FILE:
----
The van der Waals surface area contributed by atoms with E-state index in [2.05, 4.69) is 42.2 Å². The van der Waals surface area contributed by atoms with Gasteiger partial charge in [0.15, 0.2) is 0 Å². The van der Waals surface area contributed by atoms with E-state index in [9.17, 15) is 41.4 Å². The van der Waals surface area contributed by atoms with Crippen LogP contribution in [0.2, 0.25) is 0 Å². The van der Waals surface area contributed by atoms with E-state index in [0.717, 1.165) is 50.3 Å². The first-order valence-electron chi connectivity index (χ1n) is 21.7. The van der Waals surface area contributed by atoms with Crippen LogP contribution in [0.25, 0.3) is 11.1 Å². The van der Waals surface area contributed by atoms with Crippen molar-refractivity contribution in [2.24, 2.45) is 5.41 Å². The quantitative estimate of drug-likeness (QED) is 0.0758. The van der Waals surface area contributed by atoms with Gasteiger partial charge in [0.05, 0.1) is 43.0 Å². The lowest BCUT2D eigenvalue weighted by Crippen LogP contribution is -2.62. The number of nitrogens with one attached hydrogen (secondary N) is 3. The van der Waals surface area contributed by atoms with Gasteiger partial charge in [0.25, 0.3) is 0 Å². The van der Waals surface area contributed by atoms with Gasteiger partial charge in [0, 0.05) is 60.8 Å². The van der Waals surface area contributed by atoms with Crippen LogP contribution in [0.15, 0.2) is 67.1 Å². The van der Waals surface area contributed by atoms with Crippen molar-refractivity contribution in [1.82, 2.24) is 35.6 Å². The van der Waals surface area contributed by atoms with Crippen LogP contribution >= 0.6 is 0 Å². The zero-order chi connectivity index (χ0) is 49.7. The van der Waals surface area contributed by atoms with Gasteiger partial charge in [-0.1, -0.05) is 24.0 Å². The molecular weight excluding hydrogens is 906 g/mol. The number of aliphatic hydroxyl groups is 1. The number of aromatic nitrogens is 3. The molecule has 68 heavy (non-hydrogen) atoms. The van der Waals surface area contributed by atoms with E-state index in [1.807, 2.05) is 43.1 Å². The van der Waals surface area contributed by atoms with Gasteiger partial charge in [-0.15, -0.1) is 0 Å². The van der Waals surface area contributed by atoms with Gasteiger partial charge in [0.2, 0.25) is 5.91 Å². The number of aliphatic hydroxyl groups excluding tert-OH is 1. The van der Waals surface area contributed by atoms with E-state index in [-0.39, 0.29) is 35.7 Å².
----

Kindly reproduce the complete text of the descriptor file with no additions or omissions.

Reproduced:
The van der Waals surface area contributed by atoms with E-state index in [2.05, 4.69) is 42.2 Å². The van der Waals surface area contributed by atoms with Gasteiger partial charge in [0.15, 0.2) is 0 Å². The van der Waals surface area contributed by atoms with E-state index in [9.17, 15) is 41.4 Å². The van der Waals surface area contributed by atoms with Crippen LogP contribution in [0.2, 0.25) is 0 Å². The van der Waals surface area contributed by atoms with E-state index in [0.717, 1.165) is 50.3 Å². The first-order valence-electron chi connectivity index (χ1n) is 21.7. The van der Waals surface area contributed by atoms with Crippen LogP contribution in [0.25, 0.3) is 11.1 Å². The van der Waals surface area contributed by atoms with Crippen molar-refractivity contribution in [2.24, 2.45) is 5.41 Å². The quantitative estimate of drug-likeness (QED) is 0.0758. The van der Waals surface area contributed by atoms with Gasteiger partial charge in [0.05, 0.1) is 43.0 Å². The lowest BCUT2D eigenvalue weighted by Crippen LogP contribution is -2.62. The number of nitrogens with one attached hydrogen (secondary N) is 3. The van der Waals surface area contributed by atoms with Gasteiger partial charge in [0.25, 0.3) is 0 Å². The van der Waals surface area contributed by atoms with Gasteiger partial charge in [0, 0.05) is 60.8 Å². The van der Waals surface area contributed by atoms with Crippen LogP contribution in [0.15, 0.2) is 67.1 Å². The van der Waals surface area contributed by atoms with Crippen molar-refractivity contribution in [1.82, 2.24) is 35.6 Å². The van der Waals surface area contributed by atoms with Crippen LogP contribution >= 0.6 is 0 Å². The zero-order chi connectivity index (χ0) is 49.7. The van der Waals surface area contributed by atoms with Gasteiger partial charge in [-0.1, -0.05) is 24.0 Å². The molecular weight excluding hydrogens is 906 g/mol. The number of aliphatic hydroxyl groups is 1. The number of aromatic nitrogens is 3. The molecule has 68 heavy (non-hydrogen) atoms. The van der Waals surface area contributed by atoms with E-state index in [1.807, 2.05) is 43.1 Å². The van der Waals surface area contributed by atoms with Gasteiger partial charge in [-0.15, -0.1) is 0 Å². The van der Waals surface area contributed by atoms with Gasteiger partial charge in [0.2, 0.25) is 5.91 Å². The number of aliphatic hydroxyl groups excluding tert-OH is 1. The van der Waals surface area contributed by atoms with E-state index in [-0.39, 0.29) is 35.7 Å².